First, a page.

In these steps we transform the dynamic regions of the image. Only those regions are selected for the transformation that are not obscured during the static transformation. The dynamic transformation is done in two steps. In the first step, parameters of the dynamic region (centroid, height, and width) are used to estimate a probable area (circular in our case), where the evidence could exist. The details of the parameter estimation are discussed in the experiments section. This area is then space-variantly transformed according to the probability of finding evidence information, that is, the subareas where the probability of finding evidence is less, they are transformed with less degree and vice versa. This space variant transformation operation (e.g., blurring, pixelization, etc.) is performed in function ; an implementation of which will be discussed with the experiments.
Space variant operations incorporate operating context in data transformation. For example, if the detectors being used are less accurate, a bigger area can be selected for dynamic transformation. Since the degree of transformation decreases with the distance from the center, we do not compromise much in the quality. By analyzing the frames over a temporal window and selecting a proper transformation function, we are able to accommodate temporary failures of the detector.
4. Experimental Results
We performed five experiments to demonstrate the efficacy of the proposed privacy protection method. In the first experiment we highlight the effect of nonfacial information on privacy loss. We also provide an evaluation of blurring, pixelization, and quantization transformation operations that are required to remove the static evidence regions, which provide when and where evidences. In the second experiment, we show the improved visual quality obtained using the proposed method for a near-zero privacy loss. It is shown that the proposed method that adaptively uses selective obfuscation and global operations is more reliable than the selective obfuscation alone, and it achieves better quality than the global transformation alone. It is also demonstrated how the spatial and temporal adaption can be used to overcome the inaccuracies of the detectors. In Experiment 3, we analyze how privacy loss and visual distortion are affected by varying . An attempt to improve the proposed method is made in Experiment 4 to overcome a special failure pattern that might occur in a multiperson scenario. Finally, we validate our conclusions with an experiment on 24 hours of real surveillance data in Experiment 5.
4.1. Data Set
Five video clips have been considered in our experiments. The description of the video clips is as follows:(i)video 1: this video was recorded in a research lab. It shows name of the lab and two people doing various activities. The original video was shot for over one hour consisting of 200 key frames;(ii)video 2: the video is recorded at the entrance of a department building. It has multiple where evidences in the form of text and logo. The video is of 45 minutes length, and it consists of 483 frames;(iii)video 3: this is again a video recorded at a research lab where two people are doing some activities. It consists of 1095 frames;(iv)video 4: this video was shot at the wash basin in a canteen. Two people are seen in the video at a time and it consists of 1520 frames;(v)video 5: the video consists of 1200 frames which are taken from PETS data sets .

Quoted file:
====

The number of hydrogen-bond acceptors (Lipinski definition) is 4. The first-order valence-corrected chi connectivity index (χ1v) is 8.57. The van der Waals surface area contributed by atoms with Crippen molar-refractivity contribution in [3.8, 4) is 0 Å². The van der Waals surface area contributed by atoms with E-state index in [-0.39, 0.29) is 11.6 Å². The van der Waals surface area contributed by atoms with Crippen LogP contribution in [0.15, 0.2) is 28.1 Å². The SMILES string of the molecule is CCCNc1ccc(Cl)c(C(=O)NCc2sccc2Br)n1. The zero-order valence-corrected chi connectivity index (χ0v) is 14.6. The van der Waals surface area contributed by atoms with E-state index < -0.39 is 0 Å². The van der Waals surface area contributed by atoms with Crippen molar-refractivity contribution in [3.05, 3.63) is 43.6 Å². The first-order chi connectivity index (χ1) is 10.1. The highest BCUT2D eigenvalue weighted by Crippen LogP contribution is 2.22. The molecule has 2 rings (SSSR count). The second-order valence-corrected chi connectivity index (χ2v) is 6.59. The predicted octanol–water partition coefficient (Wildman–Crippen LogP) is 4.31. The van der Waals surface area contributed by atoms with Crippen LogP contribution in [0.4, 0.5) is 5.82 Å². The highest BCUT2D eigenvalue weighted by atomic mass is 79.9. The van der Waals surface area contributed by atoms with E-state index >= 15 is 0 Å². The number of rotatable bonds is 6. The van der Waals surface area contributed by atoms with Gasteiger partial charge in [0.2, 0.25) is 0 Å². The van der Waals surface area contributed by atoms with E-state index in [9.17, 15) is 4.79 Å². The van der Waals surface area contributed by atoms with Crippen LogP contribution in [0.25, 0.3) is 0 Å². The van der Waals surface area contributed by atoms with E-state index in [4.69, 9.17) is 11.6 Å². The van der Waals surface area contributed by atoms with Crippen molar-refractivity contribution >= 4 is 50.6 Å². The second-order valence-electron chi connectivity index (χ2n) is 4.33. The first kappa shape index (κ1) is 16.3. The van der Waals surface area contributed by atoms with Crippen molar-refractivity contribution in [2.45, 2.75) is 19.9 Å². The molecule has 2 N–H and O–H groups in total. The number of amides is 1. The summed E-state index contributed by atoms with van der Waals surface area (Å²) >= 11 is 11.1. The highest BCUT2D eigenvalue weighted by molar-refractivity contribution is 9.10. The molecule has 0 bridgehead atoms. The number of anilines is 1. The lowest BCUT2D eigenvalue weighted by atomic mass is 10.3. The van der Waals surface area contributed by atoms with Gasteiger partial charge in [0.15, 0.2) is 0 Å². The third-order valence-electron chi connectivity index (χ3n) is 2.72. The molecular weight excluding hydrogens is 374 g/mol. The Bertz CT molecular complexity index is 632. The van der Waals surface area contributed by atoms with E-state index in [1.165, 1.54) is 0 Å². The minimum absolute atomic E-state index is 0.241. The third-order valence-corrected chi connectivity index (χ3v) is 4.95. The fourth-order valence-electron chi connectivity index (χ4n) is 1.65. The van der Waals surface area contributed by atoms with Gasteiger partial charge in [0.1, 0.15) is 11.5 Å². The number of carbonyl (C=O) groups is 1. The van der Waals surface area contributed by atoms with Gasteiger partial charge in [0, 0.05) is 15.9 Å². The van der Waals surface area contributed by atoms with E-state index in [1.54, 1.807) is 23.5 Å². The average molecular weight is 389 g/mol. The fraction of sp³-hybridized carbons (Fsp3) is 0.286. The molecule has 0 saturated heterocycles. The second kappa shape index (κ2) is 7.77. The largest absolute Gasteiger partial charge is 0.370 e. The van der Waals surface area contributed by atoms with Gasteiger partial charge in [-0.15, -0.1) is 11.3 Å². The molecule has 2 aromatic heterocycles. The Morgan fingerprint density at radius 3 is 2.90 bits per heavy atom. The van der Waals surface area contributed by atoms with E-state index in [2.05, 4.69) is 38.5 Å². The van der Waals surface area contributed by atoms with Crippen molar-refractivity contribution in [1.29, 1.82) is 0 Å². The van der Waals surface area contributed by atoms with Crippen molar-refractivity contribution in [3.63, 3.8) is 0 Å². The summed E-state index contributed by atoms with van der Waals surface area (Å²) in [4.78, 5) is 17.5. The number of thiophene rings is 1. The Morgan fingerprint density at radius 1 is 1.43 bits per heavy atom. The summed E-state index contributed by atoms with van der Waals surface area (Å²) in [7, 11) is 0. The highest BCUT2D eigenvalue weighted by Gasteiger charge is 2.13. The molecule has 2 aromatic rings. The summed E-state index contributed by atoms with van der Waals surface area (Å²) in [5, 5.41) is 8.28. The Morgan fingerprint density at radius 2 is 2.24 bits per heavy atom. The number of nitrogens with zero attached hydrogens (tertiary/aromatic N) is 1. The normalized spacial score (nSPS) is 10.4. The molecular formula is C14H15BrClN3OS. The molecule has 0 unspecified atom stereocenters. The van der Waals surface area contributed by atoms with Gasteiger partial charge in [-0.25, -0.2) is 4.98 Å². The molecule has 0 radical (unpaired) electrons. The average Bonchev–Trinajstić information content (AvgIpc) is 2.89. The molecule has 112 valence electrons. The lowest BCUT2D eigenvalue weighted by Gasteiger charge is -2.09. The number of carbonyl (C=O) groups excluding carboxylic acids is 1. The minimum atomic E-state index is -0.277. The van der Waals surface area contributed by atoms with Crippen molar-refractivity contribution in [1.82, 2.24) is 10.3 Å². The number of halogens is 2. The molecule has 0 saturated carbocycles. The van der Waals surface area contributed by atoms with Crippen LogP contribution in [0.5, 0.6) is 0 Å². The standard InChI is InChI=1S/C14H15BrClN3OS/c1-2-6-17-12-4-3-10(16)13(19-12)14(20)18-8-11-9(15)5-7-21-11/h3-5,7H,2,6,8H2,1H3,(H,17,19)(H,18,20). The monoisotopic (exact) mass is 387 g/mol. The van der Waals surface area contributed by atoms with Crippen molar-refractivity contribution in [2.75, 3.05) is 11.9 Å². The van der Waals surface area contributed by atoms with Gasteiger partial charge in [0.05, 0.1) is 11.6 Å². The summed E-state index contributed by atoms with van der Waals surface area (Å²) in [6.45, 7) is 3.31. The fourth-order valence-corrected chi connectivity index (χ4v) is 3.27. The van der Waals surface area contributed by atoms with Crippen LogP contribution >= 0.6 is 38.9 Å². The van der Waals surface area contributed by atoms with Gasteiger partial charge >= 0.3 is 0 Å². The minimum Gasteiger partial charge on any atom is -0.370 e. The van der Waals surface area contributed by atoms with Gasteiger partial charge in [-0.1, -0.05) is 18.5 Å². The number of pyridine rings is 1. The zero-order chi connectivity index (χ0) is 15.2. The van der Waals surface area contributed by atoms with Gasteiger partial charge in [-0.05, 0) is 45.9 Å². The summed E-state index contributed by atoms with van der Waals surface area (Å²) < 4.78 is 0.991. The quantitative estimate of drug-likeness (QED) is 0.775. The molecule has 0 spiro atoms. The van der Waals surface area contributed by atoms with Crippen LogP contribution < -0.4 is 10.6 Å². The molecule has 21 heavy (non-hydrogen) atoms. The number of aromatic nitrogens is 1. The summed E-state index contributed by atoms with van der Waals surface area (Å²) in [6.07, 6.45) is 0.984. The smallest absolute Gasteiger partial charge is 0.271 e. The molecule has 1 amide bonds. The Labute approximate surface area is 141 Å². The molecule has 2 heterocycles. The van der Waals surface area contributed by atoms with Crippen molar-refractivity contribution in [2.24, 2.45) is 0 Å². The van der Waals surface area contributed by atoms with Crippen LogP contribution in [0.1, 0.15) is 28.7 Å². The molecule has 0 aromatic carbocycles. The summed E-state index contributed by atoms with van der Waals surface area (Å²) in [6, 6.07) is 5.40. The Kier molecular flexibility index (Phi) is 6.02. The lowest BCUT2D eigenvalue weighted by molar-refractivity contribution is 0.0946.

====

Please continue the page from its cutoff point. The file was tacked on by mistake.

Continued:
Figure 5 shows the background images for the five video clips used in this experiment. From the figure it can be derived that: in video 1 and video 2, we can detect what and where evidences; in video 3 and video 4, we can detect what, where, and when evidences; but in video 5, we can only detect what evidence. To validate the conclusions in real scenarios, we also use 24 hours of real surveillance footage consisting of 28216 frames (video 6). The video frames are not shown due to privacy concerns. We can detect what evidence in the real video.
Experiment 1 (implicit identity leakage and static regions). A large amount of work assumes that privacy loss only occurs due to the presence of the facial information in the image. In this experiment we mainly highlight the limitations of the earlier privacy protection methods and show how the evidences found in the image can cause privacy loss even without facial information. To highlight the effect of the implicit channels alone, in this experiment we assume that the face is already removed from the videos and then calculate the privacy loss based on the model described in . The associated cluster sizes depend on the scenario in which the video is recorded; however, for experimental purposes, we take the following values of clusters: , , , and . In Table 2 we present the privacy loss that might occur from these video clips even when the face is not present.
It can be observed that if the adversary has the prior knowledge of the clusters, the nonfacial information can also cause significant privacy loss, and, therefore, we need to remove these evidences from the videos to minimize the privacy loss. We explore three operations to transform the static evidence regions: blurring, quantization, and pixelization. We perform these operations to the degree that the evidence is not detectable and compare the perceptual distortion they cause. The static evidence regions of the videos are shown as green and blue boxes in Figure 5; note that video 5 does not have any static evidence region. In Figure 7 we notice that pixelization performs equivalent or better than blurring and quantization operations. On average over all the videos, pixelization incurs less distortion than blurring and less distortion than quantization. The resulting pixelized images are shown in Figure 6. In the remaining experiments, we will use pixelization to obscure static evidence regions. This experiment only removes evidences from static background, we still need to consider who and what evidences which can be learned from the dynamic foreground.